Obama victory priced in the market, says columnist
The Wall Street Journal today has an insightful article by George Newman, “an economist and retired business executive.”
Newman brings up a new rationale for the steep drop in the stock market — that investors have already priced in a likely Obama victory.
The valuation of an individual stock reflects the collective expectation of investors about a company’s future profits, dividends and appreciation, and the same is true of the market as a whole. These profits, in turn, are greatly influenced by government policy on taxes, spending, subsidies, environmental and other regulations, labor laws, and the corporate legal climate. Investors have heard enough from both candidates in the last month or two to conclude that prospects for a flourishing, competitive, growing and reasonably free economy in a McCain administration are bad, and in an Obama administration far worse. (In fact, the market’s bearish behavior over the last couple of months pretty closely tracks Barack Obama’s gains.)
He provides some questions that investors may ask themselves as they make their decisions. Here are just a few:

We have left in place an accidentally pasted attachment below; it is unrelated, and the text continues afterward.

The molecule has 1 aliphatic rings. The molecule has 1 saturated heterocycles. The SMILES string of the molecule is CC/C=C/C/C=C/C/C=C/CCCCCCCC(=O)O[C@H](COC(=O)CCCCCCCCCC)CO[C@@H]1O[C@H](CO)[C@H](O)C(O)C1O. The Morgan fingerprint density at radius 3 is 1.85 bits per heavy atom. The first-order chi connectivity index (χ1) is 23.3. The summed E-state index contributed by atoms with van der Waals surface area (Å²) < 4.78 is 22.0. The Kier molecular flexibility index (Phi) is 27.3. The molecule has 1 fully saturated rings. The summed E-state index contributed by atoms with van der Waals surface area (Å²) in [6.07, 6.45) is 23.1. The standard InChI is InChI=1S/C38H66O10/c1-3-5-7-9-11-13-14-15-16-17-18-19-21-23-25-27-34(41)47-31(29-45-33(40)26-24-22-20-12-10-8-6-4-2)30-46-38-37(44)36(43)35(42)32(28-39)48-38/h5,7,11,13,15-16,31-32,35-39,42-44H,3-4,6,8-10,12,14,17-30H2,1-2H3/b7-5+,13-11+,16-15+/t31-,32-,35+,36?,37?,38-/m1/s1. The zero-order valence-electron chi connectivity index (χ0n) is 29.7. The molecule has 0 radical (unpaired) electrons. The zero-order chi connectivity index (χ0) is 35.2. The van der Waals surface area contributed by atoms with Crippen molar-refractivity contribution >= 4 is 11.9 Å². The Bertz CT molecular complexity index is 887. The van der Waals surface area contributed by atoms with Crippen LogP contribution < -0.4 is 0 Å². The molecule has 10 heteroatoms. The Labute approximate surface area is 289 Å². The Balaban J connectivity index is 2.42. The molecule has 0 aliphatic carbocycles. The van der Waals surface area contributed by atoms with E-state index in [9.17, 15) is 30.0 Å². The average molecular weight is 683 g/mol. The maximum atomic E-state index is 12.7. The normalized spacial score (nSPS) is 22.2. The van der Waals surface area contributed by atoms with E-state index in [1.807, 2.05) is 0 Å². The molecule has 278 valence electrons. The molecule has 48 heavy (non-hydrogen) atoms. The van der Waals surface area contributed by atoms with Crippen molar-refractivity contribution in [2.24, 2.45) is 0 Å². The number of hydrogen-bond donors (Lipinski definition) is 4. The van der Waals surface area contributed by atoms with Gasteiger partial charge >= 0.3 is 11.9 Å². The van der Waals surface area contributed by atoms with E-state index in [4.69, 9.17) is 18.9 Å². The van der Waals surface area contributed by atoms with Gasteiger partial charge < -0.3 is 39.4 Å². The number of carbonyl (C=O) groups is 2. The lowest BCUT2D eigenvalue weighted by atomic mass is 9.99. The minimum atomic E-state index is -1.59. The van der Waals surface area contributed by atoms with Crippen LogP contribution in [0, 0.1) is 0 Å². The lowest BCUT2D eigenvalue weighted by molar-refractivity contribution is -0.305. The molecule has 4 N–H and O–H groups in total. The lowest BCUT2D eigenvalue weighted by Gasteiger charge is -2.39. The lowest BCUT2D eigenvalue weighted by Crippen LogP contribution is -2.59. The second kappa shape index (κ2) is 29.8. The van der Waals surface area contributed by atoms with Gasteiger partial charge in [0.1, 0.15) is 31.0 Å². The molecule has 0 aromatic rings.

– Have you thought of what a gradual doubling (and indexation) of the minimum wage, sailing through a veto-proof and filibuster-proof Congress, would do to inflation, unemployment and corporate profits? The market now has.. . .
– Have you thought of how a Treasury Secretary George Soros would engineer the double taxation of the multinationals’ world-wide profits, and what this would mean for investors (to say nothing of full-scale industrial flight from the U.S.)? The market now has.. . .
– Have you thought of how a Health and Human Services Secretary Hillary Clinton would fix drug prices (generously allowing 10% over the cost of raw materials), and what this would do to the financial health of the pharmaceutical industry (not to mention the nondiscovery of lifesaving drugs)? The market now has.. . .
– Have you thought of how the nationalization of health insurance, the mandated coverage of ever more — and more exotic — risks, the forced reimbursement for excluded events, and the diminished freedom to match premium to risk would affect the insurance industry? The market now has.
– Have you thought of Energy Czar Al Gore’s five million new green jobs — high-paying, unionized and subsidized — to replace, at five times the cost, what we are now producing without those five million workers, and what this will do to our productivity, deficit and competitiveness? The market now has.
Great questions, all. Read the whole article for the complete catalog.